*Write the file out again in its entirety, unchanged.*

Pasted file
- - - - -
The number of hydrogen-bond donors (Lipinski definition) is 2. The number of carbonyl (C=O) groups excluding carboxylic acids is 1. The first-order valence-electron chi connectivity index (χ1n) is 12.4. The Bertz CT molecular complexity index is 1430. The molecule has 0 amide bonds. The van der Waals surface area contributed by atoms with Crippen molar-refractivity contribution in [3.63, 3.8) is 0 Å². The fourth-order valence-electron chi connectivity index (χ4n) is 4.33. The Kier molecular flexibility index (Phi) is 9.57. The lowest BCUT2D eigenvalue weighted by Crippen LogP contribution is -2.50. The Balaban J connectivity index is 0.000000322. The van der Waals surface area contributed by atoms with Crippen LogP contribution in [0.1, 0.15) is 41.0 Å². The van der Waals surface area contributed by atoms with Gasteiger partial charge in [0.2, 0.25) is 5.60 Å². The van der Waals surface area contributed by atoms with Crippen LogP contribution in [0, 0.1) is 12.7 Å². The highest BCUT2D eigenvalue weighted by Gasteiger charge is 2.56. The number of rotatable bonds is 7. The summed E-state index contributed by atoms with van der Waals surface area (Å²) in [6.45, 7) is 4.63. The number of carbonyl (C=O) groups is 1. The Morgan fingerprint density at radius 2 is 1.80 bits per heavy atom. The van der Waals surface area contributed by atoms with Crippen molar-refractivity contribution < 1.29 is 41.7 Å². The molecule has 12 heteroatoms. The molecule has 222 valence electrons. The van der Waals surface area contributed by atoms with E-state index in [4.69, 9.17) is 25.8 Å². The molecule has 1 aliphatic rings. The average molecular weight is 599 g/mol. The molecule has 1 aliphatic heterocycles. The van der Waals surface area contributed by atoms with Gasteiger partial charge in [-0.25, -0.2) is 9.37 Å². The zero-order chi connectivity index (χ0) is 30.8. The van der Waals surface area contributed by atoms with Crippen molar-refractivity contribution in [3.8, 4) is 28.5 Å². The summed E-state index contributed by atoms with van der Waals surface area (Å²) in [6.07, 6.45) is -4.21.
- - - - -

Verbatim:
The number of hydrogen-bond donors (Lipinski definition) is 2. The number of carbonyl (C=O) groups excluding carboxylic acids is 1. The first-order valence-electron chi connectivity index (χ1n) is 12.4. The Bertz CT molecular complexity index is 1430. The molecule has 0 amide bonds. The van der Waals surface area contributed by atoms with Crippen molar-refractivity contribution in [3.63, 3.8) is 0 Å². The fourth-order valence-electron chi connectivity index (χ4n) is 4.33. The Kier molecular flexibility index (Phi) is 9.57. The lowest BCUT2D eigenvalue weighted by Crippen LogP contribution is -2.50. The Balaban J connectivity index is 0.000000322. The van der Waals surface area contributed by atoms with Crippen LogP contribution in [0.1, 0.15) is 41.0 Å². The van der Waals surface area contributed by atoms with Gasteiger partial charge in [0.2, 0.25) is 5.60 Å². The van der Waals surface area contributed by atoms with Crippen LogP contribution in [0, 0.1) is 12.7 Å². The highest BCUT2D eigenvalue weighted by Gasteiger charge is 2.56. The number of rotatable bonds is 7. The summed E-state index contributed by atoms with van der Waals surface area (Å²) in [6.45, 7) is 4.63. The number of carbonyl (C=O) groups is 1. The Morgan fingerprint density at radius 2 is 1.80 bits per heavy atom. The van der Waals surface area contributed by atoms with Crippen molar-refractivity contribution < 1.29 is 41.7 Å². The molecule has 12 heteroatoms. The molecule has 222 valence electrons. The van der Waals surface area contributed by atoms with E-state index in [4.69, 9.17) is 25.8 Å². The molecule has 1 aliphatic rings. The average molecular weight is 599 g/mol. The molecule has 1 aliphatic heterocycles. The van der Waals surface area contributed by atoms with Gasteiger partial charge in [-0.25, -0.2) is 9.37 Å². The zero-order chi connectivity index (χ0) is 30.8. The van der Waals surface area contributed by atoms with Crippen molar-refractivity contribution in [3.8, 4) is 28.5 Å². The summed E-state index contributed by atoms with van der Waals surface area (Å²) in [6.07, 6.45) is -4.21.